Among other duties I was a manufacturing engineer overseeing an industrial zinc phosphating line for a while.
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  #24  
Old 01-25-2022, 01:56 PM
ORN197 ORN197 is offline
 
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Originally Posted by Fenris_Bane View Post
Interesting read. I was not sure how Parkerizing worked in a technical sense. I just heard that it can cause clearance issues because it adds thickness which can cause problems on threads and pin holes.
Ideally, if the baths are set up correctly, and the if rest of the process parameters are in control, you shouldn’t see many size/fit issues. But those are big “if’s”especially in an industrial setting. The amount of free iron stripped off the surface is very small… we’re talking maybe a couple ten-thousandths of an inch (.0002”) at most, and often not evenly (if you looked at it under extremely high magnification). The “coating” structure which then grows on the surface ideally would be about the same, so really no net loss or growth. But you will see a change in surface finish, that’s almost unavoidable. Various phosphate formulas are designed for different amounts of coating deposition, too; for instance the zinc phosphate line I ran was designed primarily to be a pre-paint treatment so the formula we used was considered “light weight”. The formula used for say a military firearms manganese phosphate, which is intended to be followed up with an oil treatment, would necessarily be “heavier”. On our line, the most common process control issue we saw was too much free acid content, which resulted a little too much stripping and not enough coating build, i.e. too thin, and excessive blush-rusting after treatment on parts that had a rough surface finish to begin with. Still it was barely measurable using regular instruments… a ten-thousandths loss at most. I can’t ever remember having a thread fit issue we could trace back to the phosphate process, but like I said ours was a fairly light coating. I’m sure it’s possible with a heavier/more aggressive line.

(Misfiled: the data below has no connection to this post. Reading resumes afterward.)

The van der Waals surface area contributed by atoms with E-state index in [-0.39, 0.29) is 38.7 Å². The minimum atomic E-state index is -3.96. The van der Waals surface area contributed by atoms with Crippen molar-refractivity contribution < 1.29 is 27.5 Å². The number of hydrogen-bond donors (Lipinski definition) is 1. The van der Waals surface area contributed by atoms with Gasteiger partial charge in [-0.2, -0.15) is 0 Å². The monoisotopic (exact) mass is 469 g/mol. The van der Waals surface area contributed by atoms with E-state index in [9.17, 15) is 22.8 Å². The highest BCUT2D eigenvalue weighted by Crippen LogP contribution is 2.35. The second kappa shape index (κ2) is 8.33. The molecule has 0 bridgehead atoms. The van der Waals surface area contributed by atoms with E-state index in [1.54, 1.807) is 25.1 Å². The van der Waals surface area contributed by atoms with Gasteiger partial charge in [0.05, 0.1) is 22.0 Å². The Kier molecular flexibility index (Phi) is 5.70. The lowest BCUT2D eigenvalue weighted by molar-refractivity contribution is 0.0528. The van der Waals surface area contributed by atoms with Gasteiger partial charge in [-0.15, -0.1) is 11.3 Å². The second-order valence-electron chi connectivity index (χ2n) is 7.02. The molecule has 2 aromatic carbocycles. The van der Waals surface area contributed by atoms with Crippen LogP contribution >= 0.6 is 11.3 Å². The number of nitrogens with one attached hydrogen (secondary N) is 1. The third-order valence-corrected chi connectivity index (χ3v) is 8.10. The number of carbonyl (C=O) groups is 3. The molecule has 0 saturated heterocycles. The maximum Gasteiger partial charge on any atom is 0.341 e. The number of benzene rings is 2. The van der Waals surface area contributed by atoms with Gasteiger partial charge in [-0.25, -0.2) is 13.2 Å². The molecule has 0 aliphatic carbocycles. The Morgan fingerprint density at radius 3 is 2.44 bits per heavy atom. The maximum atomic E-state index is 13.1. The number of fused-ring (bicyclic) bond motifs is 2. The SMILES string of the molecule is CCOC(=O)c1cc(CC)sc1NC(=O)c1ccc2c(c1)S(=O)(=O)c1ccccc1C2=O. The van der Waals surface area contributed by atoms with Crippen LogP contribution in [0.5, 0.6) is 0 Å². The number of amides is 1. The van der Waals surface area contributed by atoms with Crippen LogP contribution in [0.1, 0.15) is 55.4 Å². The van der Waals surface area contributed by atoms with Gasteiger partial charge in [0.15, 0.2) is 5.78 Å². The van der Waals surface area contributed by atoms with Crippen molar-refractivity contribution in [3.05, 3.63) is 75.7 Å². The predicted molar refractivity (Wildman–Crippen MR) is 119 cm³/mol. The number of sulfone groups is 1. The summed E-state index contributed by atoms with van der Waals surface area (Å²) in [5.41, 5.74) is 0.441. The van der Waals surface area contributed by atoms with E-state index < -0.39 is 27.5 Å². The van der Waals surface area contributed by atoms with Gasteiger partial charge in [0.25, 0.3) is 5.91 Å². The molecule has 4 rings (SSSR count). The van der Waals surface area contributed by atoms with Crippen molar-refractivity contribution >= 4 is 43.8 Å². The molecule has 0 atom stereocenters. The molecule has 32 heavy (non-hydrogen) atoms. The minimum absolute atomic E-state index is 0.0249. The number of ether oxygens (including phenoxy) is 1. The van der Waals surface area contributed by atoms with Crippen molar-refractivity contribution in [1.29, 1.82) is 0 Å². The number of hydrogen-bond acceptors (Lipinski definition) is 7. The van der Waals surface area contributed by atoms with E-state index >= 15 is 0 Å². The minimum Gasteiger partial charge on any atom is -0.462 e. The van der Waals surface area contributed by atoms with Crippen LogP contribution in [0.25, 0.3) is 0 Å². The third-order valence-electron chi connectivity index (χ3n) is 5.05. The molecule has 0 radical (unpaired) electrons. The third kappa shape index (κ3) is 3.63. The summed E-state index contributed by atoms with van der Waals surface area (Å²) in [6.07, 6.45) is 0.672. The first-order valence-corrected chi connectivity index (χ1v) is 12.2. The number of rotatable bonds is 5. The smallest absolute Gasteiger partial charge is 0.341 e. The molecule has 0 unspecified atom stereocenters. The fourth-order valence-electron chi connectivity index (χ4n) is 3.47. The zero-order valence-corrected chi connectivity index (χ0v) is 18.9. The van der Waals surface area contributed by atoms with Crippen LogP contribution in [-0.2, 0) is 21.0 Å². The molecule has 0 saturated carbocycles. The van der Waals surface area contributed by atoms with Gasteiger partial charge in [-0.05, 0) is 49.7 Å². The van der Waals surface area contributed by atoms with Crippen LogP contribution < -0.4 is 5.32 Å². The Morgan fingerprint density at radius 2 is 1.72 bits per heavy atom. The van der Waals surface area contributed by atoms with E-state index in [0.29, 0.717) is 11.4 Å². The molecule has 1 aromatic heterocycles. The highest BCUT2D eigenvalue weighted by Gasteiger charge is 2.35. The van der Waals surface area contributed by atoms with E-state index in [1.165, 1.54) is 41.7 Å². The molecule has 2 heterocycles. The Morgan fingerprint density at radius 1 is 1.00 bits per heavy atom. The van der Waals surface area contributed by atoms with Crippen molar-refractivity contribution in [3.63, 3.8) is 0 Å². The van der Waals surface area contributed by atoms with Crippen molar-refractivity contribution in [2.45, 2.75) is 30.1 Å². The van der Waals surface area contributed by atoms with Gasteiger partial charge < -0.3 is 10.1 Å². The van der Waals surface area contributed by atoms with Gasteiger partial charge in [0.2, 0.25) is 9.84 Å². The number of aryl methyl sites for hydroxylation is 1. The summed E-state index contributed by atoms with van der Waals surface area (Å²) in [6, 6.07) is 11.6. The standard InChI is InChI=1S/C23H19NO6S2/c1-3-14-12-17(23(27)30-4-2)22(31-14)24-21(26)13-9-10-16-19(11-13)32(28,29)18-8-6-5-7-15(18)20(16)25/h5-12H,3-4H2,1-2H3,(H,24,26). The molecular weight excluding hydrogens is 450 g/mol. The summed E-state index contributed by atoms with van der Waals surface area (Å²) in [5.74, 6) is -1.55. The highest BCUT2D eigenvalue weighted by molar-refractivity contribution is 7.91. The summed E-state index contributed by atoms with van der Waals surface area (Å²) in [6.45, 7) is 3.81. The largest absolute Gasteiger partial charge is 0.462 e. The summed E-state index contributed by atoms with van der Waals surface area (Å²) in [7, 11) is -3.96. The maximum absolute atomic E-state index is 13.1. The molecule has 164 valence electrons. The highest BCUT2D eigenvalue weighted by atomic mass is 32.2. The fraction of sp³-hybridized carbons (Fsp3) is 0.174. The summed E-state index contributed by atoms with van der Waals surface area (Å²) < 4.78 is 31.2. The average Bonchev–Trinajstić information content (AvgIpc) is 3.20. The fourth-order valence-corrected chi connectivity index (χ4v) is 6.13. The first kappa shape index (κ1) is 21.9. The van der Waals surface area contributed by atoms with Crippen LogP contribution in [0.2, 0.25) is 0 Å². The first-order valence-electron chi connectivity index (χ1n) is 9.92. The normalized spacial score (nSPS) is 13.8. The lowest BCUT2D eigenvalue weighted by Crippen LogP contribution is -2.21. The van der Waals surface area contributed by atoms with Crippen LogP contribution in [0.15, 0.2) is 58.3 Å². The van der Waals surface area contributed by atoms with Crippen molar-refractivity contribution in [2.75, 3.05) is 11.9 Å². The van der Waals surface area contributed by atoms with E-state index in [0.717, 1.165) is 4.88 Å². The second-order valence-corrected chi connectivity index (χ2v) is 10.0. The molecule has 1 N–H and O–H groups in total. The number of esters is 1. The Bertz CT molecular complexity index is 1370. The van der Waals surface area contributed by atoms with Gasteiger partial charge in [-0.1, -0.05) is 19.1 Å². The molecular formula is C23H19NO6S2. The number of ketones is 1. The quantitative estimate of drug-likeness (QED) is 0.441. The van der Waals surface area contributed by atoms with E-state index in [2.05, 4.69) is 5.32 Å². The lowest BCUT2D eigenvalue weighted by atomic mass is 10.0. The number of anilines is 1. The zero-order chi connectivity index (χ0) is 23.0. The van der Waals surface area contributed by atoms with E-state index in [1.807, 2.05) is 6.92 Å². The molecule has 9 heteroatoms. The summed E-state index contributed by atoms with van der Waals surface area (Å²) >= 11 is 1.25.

It was kind of fun to mess with and yes, I did use it for my own g-jobs every so often!
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  #25  
Old 01-29-2022, 10:57 AM